The Iron Giant Reviews
Set in a small Maine town in the 1950s, this is the story of Hogarth Hughes- an imaginative 9 year-old who stumbles upon a massive alien robot who crashes lands near his town. Finding himself bonding with this strange, yet fantastical metal behemoth, Hogarth finds that his growing extraterrestrial friendship is tested when pesky government agents come to investigate reports of something potentially dangerous lurking in the area.
Taking cues from E.T. and The Day The Earth Stood Still, this is a magnificent film about friendship, extraordinary circumstances, and tolerance. It's also a very slick and sly satire of 50s culture, with special attention paid to paranoia, McCarthyism, Cold War suspicions, and the sci-fi craze.
Hogarth is a likable kid, and his relationship with the titular character is finely developed. Hogarth's single mom and his friend Dean- a local beatnik artist/junkyard owner are also really good characters, and are more than just one-dimensional cardboard cutouts. The pesky and relentless government investigator is admittedly somewhat less developed compared to the others, but he still comes across as a tad more than a caricature.
As for the voice acting, it's really good. Eli Marienthal is a lot of fun as Hogarth, Jennifer Aniston is surprisingly believable as Hogarth's mom,Harry Connick Jr. is delightful as Dean, and, while it's a case of more typecasting, Christopher McDonald is fun as Kent Manley the government agent. He doesn't have too many lines, but Vin Diesel is also quite good as the Iron Giant, providing an appropriate amount of roboticness, but also managing to bring in some humanity, as the character evolves.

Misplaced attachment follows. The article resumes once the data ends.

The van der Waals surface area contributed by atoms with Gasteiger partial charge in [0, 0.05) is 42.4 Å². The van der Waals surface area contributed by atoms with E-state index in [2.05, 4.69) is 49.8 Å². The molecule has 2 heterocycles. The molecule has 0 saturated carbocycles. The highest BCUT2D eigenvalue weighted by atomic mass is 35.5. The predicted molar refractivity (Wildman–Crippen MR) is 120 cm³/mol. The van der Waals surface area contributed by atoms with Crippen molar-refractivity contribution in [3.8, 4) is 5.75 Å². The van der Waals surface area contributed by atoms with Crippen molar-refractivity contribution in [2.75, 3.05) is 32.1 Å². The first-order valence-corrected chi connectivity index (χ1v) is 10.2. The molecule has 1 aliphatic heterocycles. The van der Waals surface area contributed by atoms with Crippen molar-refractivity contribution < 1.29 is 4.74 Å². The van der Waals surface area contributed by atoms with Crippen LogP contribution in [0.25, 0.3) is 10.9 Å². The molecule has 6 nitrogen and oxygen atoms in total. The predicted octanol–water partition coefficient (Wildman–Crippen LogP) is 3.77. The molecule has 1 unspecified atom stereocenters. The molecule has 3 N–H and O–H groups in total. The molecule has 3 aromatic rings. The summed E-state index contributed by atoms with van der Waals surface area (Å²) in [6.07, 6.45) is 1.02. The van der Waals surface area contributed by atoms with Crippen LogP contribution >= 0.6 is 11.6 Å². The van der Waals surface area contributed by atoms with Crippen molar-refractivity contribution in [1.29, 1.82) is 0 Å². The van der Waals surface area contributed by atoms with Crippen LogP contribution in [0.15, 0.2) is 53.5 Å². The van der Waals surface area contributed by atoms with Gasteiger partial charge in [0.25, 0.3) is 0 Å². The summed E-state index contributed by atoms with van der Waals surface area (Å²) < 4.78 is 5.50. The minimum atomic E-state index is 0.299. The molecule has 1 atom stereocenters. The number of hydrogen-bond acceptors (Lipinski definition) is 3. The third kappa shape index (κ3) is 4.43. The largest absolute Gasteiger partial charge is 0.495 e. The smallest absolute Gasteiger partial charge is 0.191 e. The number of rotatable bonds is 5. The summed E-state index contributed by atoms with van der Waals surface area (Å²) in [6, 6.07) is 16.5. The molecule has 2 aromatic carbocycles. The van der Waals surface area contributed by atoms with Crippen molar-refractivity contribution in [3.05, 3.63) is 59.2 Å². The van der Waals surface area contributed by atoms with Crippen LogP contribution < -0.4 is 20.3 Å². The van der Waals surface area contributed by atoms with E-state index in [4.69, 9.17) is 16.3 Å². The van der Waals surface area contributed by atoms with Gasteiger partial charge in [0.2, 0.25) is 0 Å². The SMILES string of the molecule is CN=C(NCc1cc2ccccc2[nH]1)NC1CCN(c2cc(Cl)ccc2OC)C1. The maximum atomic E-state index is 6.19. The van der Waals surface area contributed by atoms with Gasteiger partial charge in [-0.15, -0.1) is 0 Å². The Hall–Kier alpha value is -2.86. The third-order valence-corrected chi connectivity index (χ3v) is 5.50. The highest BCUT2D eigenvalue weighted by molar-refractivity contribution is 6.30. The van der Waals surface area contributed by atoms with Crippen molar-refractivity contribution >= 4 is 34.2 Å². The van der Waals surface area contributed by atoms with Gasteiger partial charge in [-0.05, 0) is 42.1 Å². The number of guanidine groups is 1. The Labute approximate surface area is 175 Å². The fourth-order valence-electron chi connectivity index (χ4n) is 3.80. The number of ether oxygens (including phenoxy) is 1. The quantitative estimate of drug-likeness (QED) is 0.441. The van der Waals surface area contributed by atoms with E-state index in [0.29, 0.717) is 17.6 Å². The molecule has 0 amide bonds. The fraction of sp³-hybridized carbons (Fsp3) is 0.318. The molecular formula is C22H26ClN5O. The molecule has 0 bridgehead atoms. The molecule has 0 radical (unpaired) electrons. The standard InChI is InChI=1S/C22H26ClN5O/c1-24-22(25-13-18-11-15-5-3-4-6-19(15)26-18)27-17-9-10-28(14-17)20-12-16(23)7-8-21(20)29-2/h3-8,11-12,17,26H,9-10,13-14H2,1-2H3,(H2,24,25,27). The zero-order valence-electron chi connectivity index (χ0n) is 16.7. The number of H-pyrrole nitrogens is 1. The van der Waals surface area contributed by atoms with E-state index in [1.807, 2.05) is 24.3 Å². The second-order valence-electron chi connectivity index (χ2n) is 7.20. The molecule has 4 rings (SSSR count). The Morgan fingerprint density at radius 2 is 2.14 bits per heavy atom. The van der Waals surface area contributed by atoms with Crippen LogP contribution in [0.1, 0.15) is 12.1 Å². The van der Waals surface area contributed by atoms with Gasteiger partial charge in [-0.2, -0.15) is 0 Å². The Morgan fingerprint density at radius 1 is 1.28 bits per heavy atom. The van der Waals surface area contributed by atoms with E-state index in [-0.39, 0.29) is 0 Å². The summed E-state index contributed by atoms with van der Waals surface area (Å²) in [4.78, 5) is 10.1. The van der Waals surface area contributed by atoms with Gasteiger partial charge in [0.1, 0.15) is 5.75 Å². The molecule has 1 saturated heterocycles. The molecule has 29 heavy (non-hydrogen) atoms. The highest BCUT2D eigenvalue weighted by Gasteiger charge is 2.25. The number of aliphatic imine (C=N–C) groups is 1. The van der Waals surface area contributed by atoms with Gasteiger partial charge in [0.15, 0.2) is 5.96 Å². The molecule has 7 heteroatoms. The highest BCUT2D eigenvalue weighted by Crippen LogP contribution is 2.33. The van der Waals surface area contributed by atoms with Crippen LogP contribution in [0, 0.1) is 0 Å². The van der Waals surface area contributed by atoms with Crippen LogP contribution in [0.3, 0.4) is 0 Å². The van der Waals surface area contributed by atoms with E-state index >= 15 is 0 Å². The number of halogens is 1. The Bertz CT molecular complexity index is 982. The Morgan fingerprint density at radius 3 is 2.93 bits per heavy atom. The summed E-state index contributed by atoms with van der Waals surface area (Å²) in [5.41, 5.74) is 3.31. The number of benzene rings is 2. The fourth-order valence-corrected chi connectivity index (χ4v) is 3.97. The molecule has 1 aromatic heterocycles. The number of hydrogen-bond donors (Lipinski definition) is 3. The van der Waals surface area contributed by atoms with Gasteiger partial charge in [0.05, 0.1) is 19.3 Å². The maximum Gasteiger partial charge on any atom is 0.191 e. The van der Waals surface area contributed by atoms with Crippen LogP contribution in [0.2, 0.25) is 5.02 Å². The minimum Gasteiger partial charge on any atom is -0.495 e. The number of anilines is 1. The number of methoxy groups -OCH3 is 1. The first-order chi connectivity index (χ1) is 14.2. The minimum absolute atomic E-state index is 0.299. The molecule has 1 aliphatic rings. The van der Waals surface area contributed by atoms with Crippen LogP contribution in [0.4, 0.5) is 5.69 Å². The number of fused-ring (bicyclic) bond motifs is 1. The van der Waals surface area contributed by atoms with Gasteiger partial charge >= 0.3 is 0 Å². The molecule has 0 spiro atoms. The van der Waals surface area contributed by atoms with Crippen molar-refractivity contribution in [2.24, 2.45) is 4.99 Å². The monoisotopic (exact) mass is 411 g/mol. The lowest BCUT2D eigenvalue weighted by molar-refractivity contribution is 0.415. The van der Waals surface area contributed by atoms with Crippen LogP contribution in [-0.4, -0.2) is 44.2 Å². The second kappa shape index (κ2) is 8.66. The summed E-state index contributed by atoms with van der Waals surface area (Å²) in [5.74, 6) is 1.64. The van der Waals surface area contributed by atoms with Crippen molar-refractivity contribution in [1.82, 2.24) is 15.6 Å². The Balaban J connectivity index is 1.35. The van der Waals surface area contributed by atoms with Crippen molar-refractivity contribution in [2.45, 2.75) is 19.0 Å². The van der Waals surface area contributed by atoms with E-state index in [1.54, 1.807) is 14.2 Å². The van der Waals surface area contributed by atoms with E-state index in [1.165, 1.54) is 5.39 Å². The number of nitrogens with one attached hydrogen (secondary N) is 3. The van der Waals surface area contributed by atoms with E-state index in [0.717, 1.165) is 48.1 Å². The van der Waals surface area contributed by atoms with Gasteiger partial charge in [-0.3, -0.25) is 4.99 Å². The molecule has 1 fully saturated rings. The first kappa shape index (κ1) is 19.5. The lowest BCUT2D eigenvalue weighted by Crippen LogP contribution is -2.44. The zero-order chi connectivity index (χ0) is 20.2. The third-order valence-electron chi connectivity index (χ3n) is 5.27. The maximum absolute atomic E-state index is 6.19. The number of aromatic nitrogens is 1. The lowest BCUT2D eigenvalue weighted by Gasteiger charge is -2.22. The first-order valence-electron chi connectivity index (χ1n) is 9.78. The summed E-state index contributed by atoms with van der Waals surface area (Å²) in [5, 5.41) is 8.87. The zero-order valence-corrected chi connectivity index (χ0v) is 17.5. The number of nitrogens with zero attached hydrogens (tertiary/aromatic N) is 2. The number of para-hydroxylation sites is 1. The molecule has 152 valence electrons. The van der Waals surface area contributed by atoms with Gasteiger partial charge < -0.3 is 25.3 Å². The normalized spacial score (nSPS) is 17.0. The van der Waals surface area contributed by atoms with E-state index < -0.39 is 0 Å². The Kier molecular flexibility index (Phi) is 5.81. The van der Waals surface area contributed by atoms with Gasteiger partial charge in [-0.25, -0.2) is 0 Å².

This is a great film for all ages, but especially kids, as it does a wonderful job at addressing some important issues in a clever and creative way. The animation and look are wonderful, the film has a nice mix of humor, heart, and action, and is extremely well paced and balanced. It's quite moving, and I will admit to getting teary at the end, but I feel like it was earned.
My only real gripe is that the film's message, while nice, is perhaps a bit too narrow minded and preachy.
All in all, this is some dynamite stuff. I really wish more entertainment for kids would aspire to the heights of greatness that this film does. Definitely go see it.
A lonely boy, an unlikely friendship, life and death, set against the fear and paranoia of the Cold War in a small town. None of these are unique, new ideas, but 'The Iron Giant' puts them together in an unbelievably special way.
The scenes in which Hogarth teaches the Giant about humanity are the film's finest moments, and the central theme of "you're not a gun, you are who you choose to be" doesn't come across for a second as heavy-handed; everything gels together so well.
It toys with your emotions perfectly, from the absolute anger you feel towards Kent Mansley to the joy and sorrow that comes from the friendship of Hogarth and the absolutely lovely giant, in what is clearly Vin Diesel's finest role! The sense of impending doom and inevitability throughout the film created a sinking feeling in my stomach that heightened the emotions even further, and boy was it a rollercoaster that I went through.
I was enraged. I was in love. I laughed. I cried.
Oh! And J.J. Abrams' kids screaming "bad robot!" in the production logo of Bad Robot, yeah, that *has* to be inspired by this, where Hogarth screams "bad robot!" when the Giant is wreaking havoc.
"It came from outer space!"
I hadn't seen this movie for probably 10 years, but I remembered loving it as a kid. Now I know why I loved it so much. All the feelings I got when I watched it as a young kid came back watching a decade later. Of all the animated films I have seen in my life, this has to be in the top 3. It is such a fun, funny and emotional animated family movie.
The story follows Hogarth, a young kid living in Rockwell, Maine. He is an only child living with his mother and he causes her quite a bit of grief. If he isn't bringing a wild animal home; he is sneaking out at night to go off on an adventure. One night he finds a huge robot and quickly becomes friends with it. But soon a government investigator comes around asking questions about all the weird occurrences that have been going on. So Hogarth, with the help of a young hipster, is forced to hide him.